Rules around using Michigan's rivers based on logging history
Water is one of Michigan's most abundant and precious resources, but the rules for governing its use aren't always clear.
Wayne State Law Professor and water law specialist Noah Hall joins us to discuss the rules surrounding the use of creeks and rivers.
Like the Great Lakes, creeks and rivers are often governed by the concept of fair use.
"If you own property along the river you have a right to use the water; you don't own the river water itself, and that right is reasonable based on circumstances and your neighbor’s needs," Hall says.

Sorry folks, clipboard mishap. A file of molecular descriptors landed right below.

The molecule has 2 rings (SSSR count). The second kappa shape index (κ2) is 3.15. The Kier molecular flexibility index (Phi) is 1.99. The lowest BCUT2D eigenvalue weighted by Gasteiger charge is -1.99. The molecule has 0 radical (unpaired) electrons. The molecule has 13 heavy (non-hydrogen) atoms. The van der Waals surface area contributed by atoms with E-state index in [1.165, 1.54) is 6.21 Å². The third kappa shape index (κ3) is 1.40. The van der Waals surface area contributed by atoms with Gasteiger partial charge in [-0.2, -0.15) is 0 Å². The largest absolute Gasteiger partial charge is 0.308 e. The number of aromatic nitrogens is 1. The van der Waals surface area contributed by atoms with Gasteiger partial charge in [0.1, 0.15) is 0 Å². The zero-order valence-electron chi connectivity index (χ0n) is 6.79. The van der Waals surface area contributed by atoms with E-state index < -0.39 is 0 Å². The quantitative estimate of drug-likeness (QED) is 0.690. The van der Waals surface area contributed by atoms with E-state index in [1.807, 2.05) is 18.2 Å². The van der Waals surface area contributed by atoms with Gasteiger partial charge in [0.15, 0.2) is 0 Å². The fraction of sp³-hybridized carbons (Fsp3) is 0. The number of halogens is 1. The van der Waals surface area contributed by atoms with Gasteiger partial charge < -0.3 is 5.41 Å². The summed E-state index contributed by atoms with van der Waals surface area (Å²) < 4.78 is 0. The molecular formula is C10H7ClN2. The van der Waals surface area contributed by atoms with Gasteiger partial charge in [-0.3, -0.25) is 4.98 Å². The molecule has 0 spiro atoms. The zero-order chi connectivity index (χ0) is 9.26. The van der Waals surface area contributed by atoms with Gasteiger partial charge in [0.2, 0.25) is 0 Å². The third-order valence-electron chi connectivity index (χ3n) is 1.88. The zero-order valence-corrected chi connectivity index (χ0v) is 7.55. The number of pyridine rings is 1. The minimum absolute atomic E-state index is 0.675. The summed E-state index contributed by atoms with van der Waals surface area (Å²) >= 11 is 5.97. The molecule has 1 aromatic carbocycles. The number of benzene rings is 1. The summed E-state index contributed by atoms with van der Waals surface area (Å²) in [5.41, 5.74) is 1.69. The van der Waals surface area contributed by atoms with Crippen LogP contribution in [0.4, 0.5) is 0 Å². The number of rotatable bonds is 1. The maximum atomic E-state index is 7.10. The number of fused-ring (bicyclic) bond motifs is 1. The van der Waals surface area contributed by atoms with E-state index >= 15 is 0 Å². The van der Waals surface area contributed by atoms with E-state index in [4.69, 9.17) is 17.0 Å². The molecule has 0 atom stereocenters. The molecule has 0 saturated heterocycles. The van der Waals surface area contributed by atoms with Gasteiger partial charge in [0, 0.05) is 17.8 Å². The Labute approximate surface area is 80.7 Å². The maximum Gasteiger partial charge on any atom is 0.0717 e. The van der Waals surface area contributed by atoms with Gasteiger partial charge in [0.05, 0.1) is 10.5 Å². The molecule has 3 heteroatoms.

According to Hall, the most basic rule for rivers comes from Michigan's history of logging. As rivers were used to transport timber to Lake Michigan, the log flotation test was created.
"If the waterway is capable of floating a log, generally speaking, it is open to the public to use the waterway for boating, fishing, recreation, and navigation," Hall says.
If you come across an obstruction in the river or creek, Hall also notes you are free to walk on the riverbank in order to pass it, but "stay as close to the water as possible, make your portage, and get back in the water."
The biggest gray area for our use of rivers, Hall says, is how to balance utilizing our waterways to grow our economy while also protecting them.